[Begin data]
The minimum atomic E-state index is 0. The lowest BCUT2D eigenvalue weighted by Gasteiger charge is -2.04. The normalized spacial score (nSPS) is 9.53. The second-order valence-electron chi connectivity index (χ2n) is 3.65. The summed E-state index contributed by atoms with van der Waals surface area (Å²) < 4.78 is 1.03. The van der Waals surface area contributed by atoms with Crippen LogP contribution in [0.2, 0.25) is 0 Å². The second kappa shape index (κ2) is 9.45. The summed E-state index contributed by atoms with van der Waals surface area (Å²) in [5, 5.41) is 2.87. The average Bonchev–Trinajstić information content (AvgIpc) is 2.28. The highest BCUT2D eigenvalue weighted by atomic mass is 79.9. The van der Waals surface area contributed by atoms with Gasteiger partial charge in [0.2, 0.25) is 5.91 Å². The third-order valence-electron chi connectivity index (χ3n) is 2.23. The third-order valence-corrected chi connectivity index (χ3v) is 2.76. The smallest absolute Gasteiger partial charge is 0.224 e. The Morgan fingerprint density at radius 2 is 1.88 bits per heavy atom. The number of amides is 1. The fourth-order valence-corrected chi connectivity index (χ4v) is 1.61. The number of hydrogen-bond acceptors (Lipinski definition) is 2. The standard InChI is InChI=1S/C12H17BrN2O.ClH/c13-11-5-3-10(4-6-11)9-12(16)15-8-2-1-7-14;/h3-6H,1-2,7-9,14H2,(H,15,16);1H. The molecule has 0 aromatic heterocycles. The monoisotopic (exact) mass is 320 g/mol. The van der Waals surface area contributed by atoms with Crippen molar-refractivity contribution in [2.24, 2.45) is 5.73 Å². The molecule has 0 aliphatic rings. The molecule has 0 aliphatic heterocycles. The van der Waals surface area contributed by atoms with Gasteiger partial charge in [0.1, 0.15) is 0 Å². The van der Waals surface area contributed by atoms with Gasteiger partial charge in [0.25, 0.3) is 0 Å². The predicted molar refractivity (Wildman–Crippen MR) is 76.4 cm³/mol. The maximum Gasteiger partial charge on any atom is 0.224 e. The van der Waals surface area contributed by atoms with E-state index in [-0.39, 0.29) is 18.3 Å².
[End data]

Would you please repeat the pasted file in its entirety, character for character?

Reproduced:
The minimum atomic E-state index is 0. The lowest BCUT2D eigenvalue weighted by Gasteiger charge is -2.04. The normalized spacial score (nSPS) is 9.53. The second-order valence-electron chi connectivity index (χ2n) is 3.65. The summed E-state index contributed by atoms with van der Waals surface area (Å²) < 4.78 is 1.03. The van der Waals surface area contributed by atoms with Crippen LogP contribution in [0.2, 0.25) is 0 Å². The second kappa shape index (κ2) is 9.45. The summed E-state index contributed by atoms with van der Waals surface area (Å²) in [5, 5.41) is 2.87. The average Bonchev–Trinajstić information content (AvgIpc) is 2.28. The highest BCUT2D eigenvalue weighted by atomic mass is 79.9. The van der Waals surface area contributed by atoms with Gasteiger partial charge in [0.2, 0.25) is 5.91 Å². The third-order valence-electron chi connectivity index (χ3n) is 2.23. The third-order valence-corrected chi connectivity index (χ3v) is 2.76. The smallest absolute Gasteiger partial charge is 0.224 e. The Morgan fingerprint density at radius 2 is 1.88 bits per heavy atom. The number of amides is 1. The fourth-order valence-corrected chi connectivity index (χ4v) is 1.61. The number of hydrogen-bond acceptors (Lipinski definition) is 2. The standard InChI is InChI=1S/C12H17BrN2O.ClH/c13-11-5-3-10(4-6-11)9-12(16)15-8-2-1-7-14;/h3-6H,1-2,7-9,14H2,(H,15,16);1H. The molecule has 0 aromatic heterocycles. The monoisotopic (exact) mass is 320 g/mol. The van der Waals surface area contributed by atoms with Crippen molar-refractivity contribution in [2.24, 2.45) is 5.73 Å². The molecule has 0 aliphatic rings. The molecule has 0 aliphatic heterocycles. The van der Waals surface area contributed by atoms with Gasteiger partial charge in [0.1, 0.15) is 0 Å². The van der Waals surface area contributed by atoms with Gasteiger partial charge in [0.25, 0.3) is 0 Å². The predicted molar refractivity (Wildman–Crippen MR) is 76.4 cm³/mol. The maximum Gasteiger partial charge on any atom is 0.224 e. The van der Waals surface area contributed by atoms with E-state index in [-0.39, 0.29) is 18.3 Å².